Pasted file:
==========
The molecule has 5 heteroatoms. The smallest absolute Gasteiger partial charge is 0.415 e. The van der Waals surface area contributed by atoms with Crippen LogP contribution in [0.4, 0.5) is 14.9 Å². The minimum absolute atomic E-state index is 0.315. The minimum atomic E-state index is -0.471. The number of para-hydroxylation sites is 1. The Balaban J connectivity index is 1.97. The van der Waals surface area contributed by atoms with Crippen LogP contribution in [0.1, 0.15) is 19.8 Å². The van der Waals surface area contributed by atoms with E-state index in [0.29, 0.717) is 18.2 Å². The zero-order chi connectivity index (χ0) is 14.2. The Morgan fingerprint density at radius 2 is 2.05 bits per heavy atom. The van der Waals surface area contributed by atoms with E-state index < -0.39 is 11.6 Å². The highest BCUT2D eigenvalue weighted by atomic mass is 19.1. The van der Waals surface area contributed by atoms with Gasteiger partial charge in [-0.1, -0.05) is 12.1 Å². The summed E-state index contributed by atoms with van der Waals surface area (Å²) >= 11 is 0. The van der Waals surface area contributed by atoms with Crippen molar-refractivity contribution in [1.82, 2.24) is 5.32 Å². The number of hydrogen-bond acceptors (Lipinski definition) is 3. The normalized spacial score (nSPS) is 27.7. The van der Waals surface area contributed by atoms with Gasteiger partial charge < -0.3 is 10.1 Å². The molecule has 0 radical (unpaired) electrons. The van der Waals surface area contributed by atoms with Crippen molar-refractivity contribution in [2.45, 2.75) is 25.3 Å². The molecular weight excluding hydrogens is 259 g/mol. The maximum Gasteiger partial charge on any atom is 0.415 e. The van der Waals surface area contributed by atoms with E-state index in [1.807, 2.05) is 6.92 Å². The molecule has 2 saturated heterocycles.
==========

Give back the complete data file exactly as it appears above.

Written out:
The molecule has 5 heteroatoms. The smallest absolute Gasteiger partial charge is 0.415 e. The van der Waals surface area contributed by atoms with Crippen LogP contribution in [0.4, 0.5) is 14.9 Å². The minimum absolute atomic E-state index is 0.315. The minimum atomic E-state index is -0.471. The number of para-hydroxylation sites is 1. The Balaban J connectivity index is 1.97. The van der Waals surface area contributed by atoms with Crippen LogP contribution in [0.1, 0.15) is 19.8 Å². The van der Waals surface area contributed by atoms with E-state index in [0.29, 0.717) is 18.2 Å². The zero-order chi connectivity index (χ0) is 14.2. The Morgan fingerprint density at radius 2 is 2.05 bits per heavy atom. The van der Waals surface area contributed by atoms with E-state index < -0.39 is 11.6 Å². The highest BCUT2D eigenvalue weighted by atomic mass is 19.1. The van der Waals surface area contributed by atoms with Gasteiger partial charge in [-0.1, -0.05) is 12.1 Å². The summed E-state index contributed by atoms with van der Waals surface area (Å²) >= 11 is 0. The van der Waals surface area contributed by atoms with Crippen molar-refractivity contribution in [1.82, 2.24) is 5.32 Å². The number of hydrogen-bond acceptors (Lipinski definition) is 3. The normalized spacial score (nSPS) is 27.7. The van der Waals surface area contributed by atoms with Gasteiger partial charge < -0.3 is 10.1 Å². The molecule has 0 radical (unpaired) electrons. The van der Waals surface area contributed by atoms with Crippen molar-refractivity contribution in [2.45, 2.75) is 25.3 Å². The molecular weight excluding hydrogens is 259 g/mol. The maximum Gasteiger partial charge on any atom is 0.415 e. The van der Waals surface area contributed by atoms with E-state index in [1.807, 2.05) is 6.92 Å². The molecule has 2 saturated heterocycles.